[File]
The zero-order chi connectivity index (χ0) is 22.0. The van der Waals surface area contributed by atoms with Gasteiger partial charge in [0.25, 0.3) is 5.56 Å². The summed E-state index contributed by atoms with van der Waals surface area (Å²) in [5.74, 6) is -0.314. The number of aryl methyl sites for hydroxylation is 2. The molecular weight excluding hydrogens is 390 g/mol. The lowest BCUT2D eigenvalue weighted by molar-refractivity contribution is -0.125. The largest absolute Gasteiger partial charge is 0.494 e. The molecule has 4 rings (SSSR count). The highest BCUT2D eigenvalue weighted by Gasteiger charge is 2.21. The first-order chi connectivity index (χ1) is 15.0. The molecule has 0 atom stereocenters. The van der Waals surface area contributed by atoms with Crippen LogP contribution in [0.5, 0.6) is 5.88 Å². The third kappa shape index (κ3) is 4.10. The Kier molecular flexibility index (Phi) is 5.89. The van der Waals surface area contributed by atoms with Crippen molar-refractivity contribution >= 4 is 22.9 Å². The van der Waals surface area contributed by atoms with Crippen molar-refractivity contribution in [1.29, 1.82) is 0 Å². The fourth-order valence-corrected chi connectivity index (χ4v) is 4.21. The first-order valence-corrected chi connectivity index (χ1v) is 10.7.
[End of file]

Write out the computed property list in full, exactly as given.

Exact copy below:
The zero-order chi connectivity index (χ0) is 22.0. The van der Waals surface area contributed by atoms with Gasteiger partial charge in [0.25, 0.3) is 5.56 Å². The summed E-state index contributed by atoms with van der Waals surface area (Å²) in [5.74, 6) is -0.314. The number of aryl methyl sites for hydroxylation is 2. The molecular weight excluding hydrogens is 390 g/mol. The lowest BCUT2D eigenvalue weighted by molar-refractivity contribution is -0.125. The largest absolute Gasteiger partial charge is 0.494 e. The molecule has 4 rings (SSSR count). The highest BCUT2D eigenvalue weighted by Gasteiger charge is 2.21. The first-order chi connectivity index (χ1) is 15.0. The molecule has 0 atom stereocenters. The van der Waals surface area contributed by atoms with Crippen LogP contribution in [0.5, 0.6) is 5.88 Å². The third kappa shape index (κ3) is 4.10. The Kier molecular flexibility index (Phi) is 5.89. The van der Waals surface area contributed by atoms with Crippen molar-refractivity contribution >= 4 is 22.9 Å². The van der Waals surface area contributed by atoms with Crippen molar-refractivity contribution in [1.29, 1.82) is 0 Å². The fourth-order valence-corrected chi connectivity index (χ4v) is 4.21. The first-order valence-corrected chi connectivity index (χ1v) is 10.7.